Utah County Birders Newsletter


         April 2022 

    Monthly Meeting
Upcoming Field Trips
    President's Message
    2022 Birding Challenge
    Bird of the Month 
    Special 2022 Challenge Report 
    Field Trip Reports


Thursday, April 14th at 7pm on Zoom.

As most birders know, the Great Salt Lake is a refuge for many waterfowl and shorebird species and provides food in the form of brine shrimp and brine flies annually for millions of birds. The lake has been recorded at its lowest levels the last few years, and has garnered attention from many different groups and legislative action to address the drop in water levels. Our guest speaker this month is Ashley Kijowski, a biologist for the Utah Division of Wildlife Resources Great Salt Lake Ecosystem Project (GSLEP). She’s going to talk to us about the Current State of the Great Salt Lake, and what it means for the future of the birds that call it home.

Zoom information will be sent out via the UCBirders email list, so sign up if you'd like to participate! 

FIELD TRIPS:  (Please bring walkie talkies set to 5-0)

   April 16th 2022
   Tooele County fieldtrip to Clover Springs Campground

Since it is Easter Weekend and I didn't want to interfere with any Easter Egg Hunts so we will meet at the Payson Walmart at 2:00 p.m. Meet to the west of the Quick Quack carwash. If you want to meet at the campground, that would be great too! We will try for our 22 species at the campground and if needed drive around Rush Valley.

   April 23rd 2022
   We are having an "EASTER BIRD HUNT"

We will meet at the Texaco Truck Stop 5175 W. 9700 N. Elwood, Utah. We will leave at 5:30 a.m. sharp! It will be worth it I promise! We will hunt for birds in Box Elder County 'til we reach our 22 species. Then we will go to Cache County and find our 22 species. Then finish our trip in Weber County to get our 22 species. It will be a long day. Bring a lunch and snacks.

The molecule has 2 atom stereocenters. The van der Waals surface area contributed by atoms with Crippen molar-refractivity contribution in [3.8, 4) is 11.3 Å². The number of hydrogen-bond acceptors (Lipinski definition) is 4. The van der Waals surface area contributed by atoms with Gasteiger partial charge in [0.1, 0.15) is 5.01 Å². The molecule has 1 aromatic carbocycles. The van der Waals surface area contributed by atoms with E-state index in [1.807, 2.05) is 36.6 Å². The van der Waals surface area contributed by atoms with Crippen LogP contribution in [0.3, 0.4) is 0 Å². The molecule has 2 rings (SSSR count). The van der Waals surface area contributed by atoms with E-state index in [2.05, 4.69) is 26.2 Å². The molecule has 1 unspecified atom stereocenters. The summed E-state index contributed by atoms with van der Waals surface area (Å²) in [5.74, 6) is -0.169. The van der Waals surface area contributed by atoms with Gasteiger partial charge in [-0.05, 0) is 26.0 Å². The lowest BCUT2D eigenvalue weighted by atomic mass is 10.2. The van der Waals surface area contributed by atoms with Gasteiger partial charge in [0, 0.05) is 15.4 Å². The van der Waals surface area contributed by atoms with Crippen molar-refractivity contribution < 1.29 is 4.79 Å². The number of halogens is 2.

We do have a couple out of town challenge field trips planned.

     The first one is:

      May 20-21 2022
   Grand and San Juan County
On Friday we will meet at the Swanny Ciy Park 400 N.100 W. Moab at 11 am.
Our first birding spot will be by the Kane Creek OHV parking lot. I usually see a lot of birds here, hopefully we will get our 22 species for Grand County, if not we will stop at the Scott S. Matheson Wetlands Preserve and around town.
Please bring snacks, a lunch and water.

Then we will head to Devil's Canyon Campground to set up camp. Or if you want there are hotels in Monticello and Blanding. I would recommend getting reservations ASAP.
After setting up camp we can look for birds around the campground.
Saturday we will meet at 8 or 9 am depending on the weather to look for birds around the campground, drive to Recapture reservoir and if we have time go check out the Blue mountains. I love this area and I am excited to share it with you all. My favorite species down here are Acorn Woodpecker, Western Bluebird, Pygmy Nuthatch, Grace's Warbler and hopefully Red Crossbill! I have also seen Williamson's Sapsucker, Lewis's Woodpeckers and so many others!

Second field trip:

      June 3-4 2022
   Washington County

Friday we will meet at 6 am at the Bluff street McDonald's in St. George.
We will drive out to Lytle Ranch. We will spend a lot of time there. Please bring a lunch and water. After that we will see if we have time to go to the Gunlock area to look for Common Blackhawk, go to Snow Canyon and Tonaquint Nature Park.

Saturday we will meet at the Hurricane Walmart at 7 am. From there we will go straight up Kolob Terrace to Lava Point Lookout to look for California Condors. We will walk around the area there looking for birds, then drive around to a few other good spots.